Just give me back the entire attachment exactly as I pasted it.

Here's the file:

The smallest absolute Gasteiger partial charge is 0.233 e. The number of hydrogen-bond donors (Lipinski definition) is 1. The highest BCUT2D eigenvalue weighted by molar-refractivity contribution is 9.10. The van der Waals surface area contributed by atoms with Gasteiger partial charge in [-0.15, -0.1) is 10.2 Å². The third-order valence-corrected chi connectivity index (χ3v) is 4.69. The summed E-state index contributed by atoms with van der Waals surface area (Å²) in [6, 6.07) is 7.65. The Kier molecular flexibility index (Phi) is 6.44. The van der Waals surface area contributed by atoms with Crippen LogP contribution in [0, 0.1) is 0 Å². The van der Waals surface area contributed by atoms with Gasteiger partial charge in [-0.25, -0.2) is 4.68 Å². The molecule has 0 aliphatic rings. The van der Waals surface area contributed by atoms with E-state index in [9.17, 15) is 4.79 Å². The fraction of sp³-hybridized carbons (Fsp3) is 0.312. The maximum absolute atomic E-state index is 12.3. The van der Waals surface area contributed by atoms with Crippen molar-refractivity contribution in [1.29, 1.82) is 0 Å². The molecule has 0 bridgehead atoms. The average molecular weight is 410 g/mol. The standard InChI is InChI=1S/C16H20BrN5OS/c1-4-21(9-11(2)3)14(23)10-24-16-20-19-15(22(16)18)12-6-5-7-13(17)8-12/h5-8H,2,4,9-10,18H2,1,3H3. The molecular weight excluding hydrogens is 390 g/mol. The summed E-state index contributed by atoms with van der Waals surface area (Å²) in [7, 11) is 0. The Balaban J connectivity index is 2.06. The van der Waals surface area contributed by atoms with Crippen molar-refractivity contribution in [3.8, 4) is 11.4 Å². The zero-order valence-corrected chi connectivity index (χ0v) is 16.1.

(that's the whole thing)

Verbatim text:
The smallest absolute Gasteiger partial charge is 0.233 e. The number of hydrogen-bond donors (Lipinski definition) is 1. The highest BCUT2D eigenvalue weighted by molar-refractivity contribution is 9.10. The van der Waals surface area contributed by atoms with Gasteiger partial charge in [-0.15, -0.1) is 10.2 Å². The third-order valence-corrected chi connectivity index (χ3v) is 4.69. The summed E-state index contributed by atoms with van der Waals surface area (Å²) in [6, 6.07) is 7.65. The Kier molecular flexibility index (Phi) is 6.44. The van der Waals surface area contributed by atoms with Crippen LogP contribution in [0, 0.1) is 0 Å². The van der Waals surface area contributed by atoms with Gasteiger partial charge in [-0.25, -0.2) is 4.68 Å². The molecule has 0 aliphatic rings. The van der Waals surface area contributed by atoms with E-state index in [9.17, 15) is 4.79 Å². The fraction of sp³-hybridized carbons (Fsp3) is 0.312. The maximum absolute atomic E-state index is 12.3. The van der Waals surface area contributed by atoms with Crippen molar-refractivity contribution in [1.29, 1.82) is 0 Å². The molecule has 0 bridgehead atoms. The average molecular weight is 410 g/mol. The standard InChI is InChI=1S/C16H20BrN5OS/c1-4-21(9-11(2)3)14(23)10-24-16-20-19-15(22(16)18)12-6-5-7-13(17)8-12/h5-8H,2,4,9-10,18H2,1,3H3. The molecular weight excluding hydrogens is 390 g/mol. The summed E-state index contributed by atoms with van der Waals surface area (Å²) in [7, 11) is 0. The Balaban J connectivity index is 2.06. The van der Waals surface area contributed by atoms with Crippen molar-refractivity contribution in [3.8, 4) is 11.4 Å². The zero-order valence-corrected chi connectivity index (χ0v) is 16.1.